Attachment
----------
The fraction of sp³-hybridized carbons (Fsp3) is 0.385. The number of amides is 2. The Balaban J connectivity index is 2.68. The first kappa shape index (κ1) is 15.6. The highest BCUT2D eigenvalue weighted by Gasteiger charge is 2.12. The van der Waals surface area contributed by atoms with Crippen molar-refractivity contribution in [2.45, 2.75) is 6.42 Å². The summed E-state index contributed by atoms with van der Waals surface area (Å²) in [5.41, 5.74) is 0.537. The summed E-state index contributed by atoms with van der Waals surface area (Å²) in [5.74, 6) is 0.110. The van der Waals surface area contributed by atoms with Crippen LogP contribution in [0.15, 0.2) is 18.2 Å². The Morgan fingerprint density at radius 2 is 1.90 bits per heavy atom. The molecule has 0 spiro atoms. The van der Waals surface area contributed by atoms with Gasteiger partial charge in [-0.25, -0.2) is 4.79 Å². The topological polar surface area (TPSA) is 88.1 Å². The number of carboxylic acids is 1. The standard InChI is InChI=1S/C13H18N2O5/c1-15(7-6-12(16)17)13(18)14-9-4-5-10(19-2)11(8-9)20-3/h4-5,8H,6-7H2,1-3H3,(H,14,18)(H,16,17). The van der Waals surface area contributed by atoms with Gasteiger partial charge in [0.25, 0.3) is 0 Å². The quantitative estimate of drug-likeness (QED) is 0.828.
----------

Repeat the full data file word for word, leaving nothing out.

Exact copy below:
The fraction of sp³-hybridized carbons (Fsp3) is 0.385. The number of amides is 2. The Balaban J connectivity index is 2.68. The first kappa shape index (κ1) is 15.6. The highest BCUT2D eigenvalue weighted by Gasteiger charge is 2.12. The van der Waals surface area contributed by atoms with Crippen molar-refractivity contribution in [2.45, 2.75) is 6.42 Å². The summed E-state index contributed by atoms with van der Waals surface area (Å²) in [5.41, 5.74) is 0.537. The summed E-state index contributed by atoms with van der Waals surface area (Å²) in [5.74, 6) is 0.110. The van der Waals surface area contributed by atoms with Crippen LogP contribution in [0.15, 0.2) is 18.2 Å². The Morgan fingerprint density at radius 2 is 1.90 bits per heavy atom. The molecule has 0 spiro atoms. The van der Waals surface area contributed by atoms with Gasteiger partial charge in [-0.25, -0.2) is 4.79 Å². The topological polar surface area (TPSA) is 88.1 Å². The number of carboxylic acids is 1. The standard InChI is InChI=1S/C13H18N2O5/c1-15(7-6-12(16)17)13(18)14-9-4-5-10(19-2)11(8-9)20-3/h4-5,8H,6-7H2,1-3H3,(H,14,18)(H,16,17). The van der Waals surface area contributed by atoms with Gasteiger partial charge in [0.25, 0.3) is 0 Å². The quantitative estimate of drug-likeness (QED) is 0.828.